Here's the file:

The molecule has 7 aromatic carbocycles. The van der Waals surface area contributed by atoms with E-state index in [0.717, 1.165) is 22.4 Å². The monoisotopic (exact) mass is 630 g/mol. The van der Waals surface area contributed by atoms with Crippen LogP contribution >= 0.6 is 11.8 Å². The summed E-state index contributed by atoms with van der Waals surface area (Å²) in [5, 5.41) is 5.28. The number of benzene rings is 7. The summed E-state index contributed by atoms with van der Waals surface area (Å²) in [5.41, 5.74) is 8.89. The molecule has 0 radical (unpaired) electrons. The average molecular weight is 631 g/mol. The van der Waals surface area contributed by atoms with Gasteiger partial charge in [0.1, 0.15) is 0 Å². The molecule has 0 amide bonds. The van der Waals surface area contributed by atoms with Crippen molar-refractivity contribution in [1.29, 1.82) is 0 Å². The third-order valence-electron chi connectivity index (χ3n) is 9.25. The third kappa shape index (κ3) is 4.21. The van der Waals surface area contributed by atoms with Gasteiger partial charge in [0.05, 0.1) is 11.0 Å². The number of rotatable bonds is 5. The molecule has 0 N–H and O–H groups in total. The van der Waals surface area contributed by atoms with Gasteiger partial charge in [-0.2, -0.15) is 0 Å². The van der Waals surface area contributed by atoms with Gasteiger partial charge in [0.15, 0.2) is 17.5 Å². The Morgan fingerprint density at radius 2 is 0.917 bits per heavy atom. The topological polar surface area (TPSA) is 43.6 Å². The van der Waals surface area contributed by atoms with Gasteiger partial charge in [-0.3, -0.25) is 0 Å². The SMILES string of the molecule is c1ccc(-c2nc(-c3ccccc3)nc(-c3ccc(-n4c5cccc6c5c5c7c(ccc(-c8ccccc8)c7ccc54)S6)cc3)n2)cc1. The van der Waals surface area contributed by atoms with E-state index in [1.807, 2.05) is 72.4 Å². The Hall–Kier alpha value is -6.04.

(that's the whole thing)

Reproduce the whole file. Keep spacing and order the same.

The molecule has 7 aromatic carbocycles. The van der Waals surface area contributed by atoms with E-state index in [0.717, 1.165) is 22.4 Å². The monoisotopic (exact) mass is 630 g/mol. The van der Waals surface area contributed by atoms with Crippen LogP contribution >= 0.6 is 11.8 Å². The summed E-state index contributed by atoms with van der Waals surface area (Å²) in [5, 5.41) is 5.28. The number of benzene rings is 7. The summed E-state index contributed by atoms with van der Waals surface area (Å²) in [5.41, 5.74) is 8.89. The molecule has 0 radical (unpaired) electrons. The average molecular weight is 631 g/mol. The van der Waals surface area contributed by atoms with Gasteiger partial charge in [0.1, 0.15) is 0 Å². The molecule has 0 amide bonds. The van der Waals surface area contributed by atoms with Crippen molar-refractivity contribution in [1.29, 1.82) is 0 Å². The third-order valence-electron chi connectivity index (χ3n) is 9.25. The third kappa shape index (κ3) is 4.21. The van der Waals surface area contributed by atoms with Gasteiger partial charge in [0.05, 0.1) is 11.0 Å². The number of rotatable bonds is 5. The molecule has 0 N–H and O–H groups in total. The van der Waals surface area contributed by atoms with Gasteiger partial charge in [-0.2, -0.15) is 0 Å². The van der Waals surface area contributed by atoms with Gasteiger partial charge in [0.15, 0.2) is 17.5 Å². The Morgan fingerprint density at radius 2 is 0.917 bits per heavy atom. The topological polar surface area (TPSA) is 43.6 Å². The van der Waals surface area contributed by atoms with Gasteiger partial charge in [-0.3, -0.25) is 0 Å². The SMILES string of the molecule is c1ccc(-c2nc(-c3ccccc3)nc(-c3ccc(-n4c5cccc6c5c5c7c(ccc(-c8ccccc8)c7ccc54)S6)cc3)n2)cc1. The van der Waals surface area contributed by atoms with E-state index in [1.807, 2.05) is 72.4 Å². The Hall–Kier alpha value is -6.04.